“When I made video lectures criticising Google, it felt awful that the most likely outlet would be YouTube.”Thus I am ambivalent towards those conflicted pragmatists “changing the system from the inside”. I decline joining their “Overthrow The Empire” Facebook groups. Yet I have respect for their courage. It takes something to fully embrace hypocrisy, or dualism. When I made video lectures criticising Google, it felt awful that the most likely outlet would be YouTube.

Successful projects I have encountered seem advocate modest and gradual change and are not too Puritan to use the platforms they denounce to spread their message. However, many projects that attempt to address subjects like social media dependency disorder and have been active since around 2015 have not found traction. They’ve achieved only modest success despite the growing prevalence and visibility of the problem. Why is this?

“If token dissent is no longer being tolerated and disaffection swept under the rug, it means the big platforms are scared.”Amidst mounting scientific evidence and whistleblower reports, widespread sentiment on the need for society to back away from collective smartphone and social media delirium is booming. However, critical discussion now encounters suppression across all corporate mass communications systems like Twitter, Facebook, TikTok, etc.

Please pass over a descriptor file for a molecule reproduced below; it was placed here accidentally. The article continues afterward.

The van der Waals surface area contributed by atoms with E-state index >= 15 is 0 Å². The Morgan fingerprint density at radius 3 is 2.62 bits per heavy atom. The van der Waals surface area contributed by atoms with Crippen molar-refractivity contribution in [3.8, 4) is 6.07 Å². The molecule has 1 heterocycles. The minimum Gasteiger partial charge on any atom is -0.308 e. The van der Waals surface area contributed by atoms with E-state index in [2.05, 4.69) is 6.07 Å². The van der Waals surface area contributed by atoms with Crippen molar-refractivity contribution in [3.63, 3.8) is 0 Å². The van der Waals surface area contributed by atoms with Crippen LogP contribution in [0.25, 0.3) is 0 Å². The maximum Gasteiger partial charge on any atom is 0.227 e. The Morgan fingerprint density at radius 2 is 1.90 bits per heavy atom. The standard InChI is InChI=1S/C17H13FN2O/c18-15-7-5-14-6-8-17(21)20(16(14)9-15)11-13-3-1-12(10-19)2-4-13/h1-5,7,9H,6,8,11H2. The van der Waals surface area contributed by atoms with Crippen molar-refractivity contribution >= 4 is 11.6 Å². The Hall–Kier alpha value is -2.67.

Active censorship of social technology critique is a good thing (and quite inevitable). It marks a vital advance in the sequence “first they ignore you, then they ridicule you, then they fight you, then you win.” If token dissent is no longer being tolerated and disaffection swept under the rug, it means the big platforms are scared.

_______

Bibliography

  • [Hiroto75] “Hiroto & Seligman, Generality of learned helplessness in man, “Journal of Personality and Social Psychology”, 31, 311-327 (1975).